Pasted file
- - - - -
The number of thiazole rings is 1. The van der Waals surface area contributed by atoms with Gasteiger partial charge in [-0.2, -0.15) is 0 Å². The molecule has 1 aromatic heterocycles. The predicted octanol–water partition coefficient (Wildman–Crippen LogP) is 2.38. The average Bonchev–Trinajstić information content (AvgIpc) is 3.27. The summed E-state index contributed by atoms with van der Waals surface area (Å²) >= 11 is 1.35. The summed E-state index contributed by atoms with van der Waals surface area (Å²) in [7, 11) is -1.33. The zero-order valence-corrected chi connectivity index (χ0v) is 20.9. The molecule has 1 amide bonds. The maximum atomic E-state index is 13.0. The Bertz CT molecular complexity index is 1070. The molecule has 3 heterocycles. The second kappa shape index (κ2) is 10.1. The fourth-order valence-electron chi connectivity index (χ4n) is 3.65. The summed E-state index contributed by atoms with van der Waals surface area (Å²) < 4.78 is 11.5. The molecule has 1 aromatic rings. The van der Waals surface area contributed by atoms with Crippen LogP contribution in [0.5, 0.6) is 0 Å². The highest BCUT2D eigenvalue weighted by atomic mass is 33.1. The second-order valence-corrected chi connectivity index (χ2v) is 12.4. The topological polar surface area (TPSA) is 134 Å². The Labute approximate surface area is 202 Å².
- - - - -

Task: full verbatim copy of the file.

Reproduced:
The number of thiazole rings is 1. The van der Waals surface area contributed by atoms with Gasteiger partial charge in [-0.2, -0.15) is 0 Å². The molecule has 1 aromatic heterocycles. The predicted octanol–water partition coefficient (Wildman–Crippen LogP) is 2.38. The average Bonchev–Trinajstić information content (AvgIpc) is 3.27. The summed E-state index contributed by atoms with van der Waals surface area (Å²) >= 11 is 1.35. The summed E-state index contributed by atoms with van der Waals surface area (Å²) in [7, 11) is -1.33. The zero-order valence-corrected chi connectivity index (χ0v) is 20.9. The molecule has 1 amide bonds. The maximum atomic E-state index is 13.0. The Bertz CT molecular complexity index is 1070. The molecule has 3 heterocycles. The second kappa shape index (κ2) is 10.1. The fourth-order valence-electron chi connectivity index (χ4n) is 3.65. The summed E-state index contributed by atoms with van der Waals surface area (Å²) < 4.78 is 11.5. The molecule has 1 aromatic rings. The van der Waals surface area contributed by atoms with Crippen LogP contribution in [0.5, 0.6) is 0 Å². The highest BCUT2D eigenvalue weighted by atomic mass is 33.1. The second-order valence-corrected chi connectivity index (χ2v) is 12.4. The topological polar surface area (TPSA) is 134 Å². The Labute approximate surface area is 202 Å².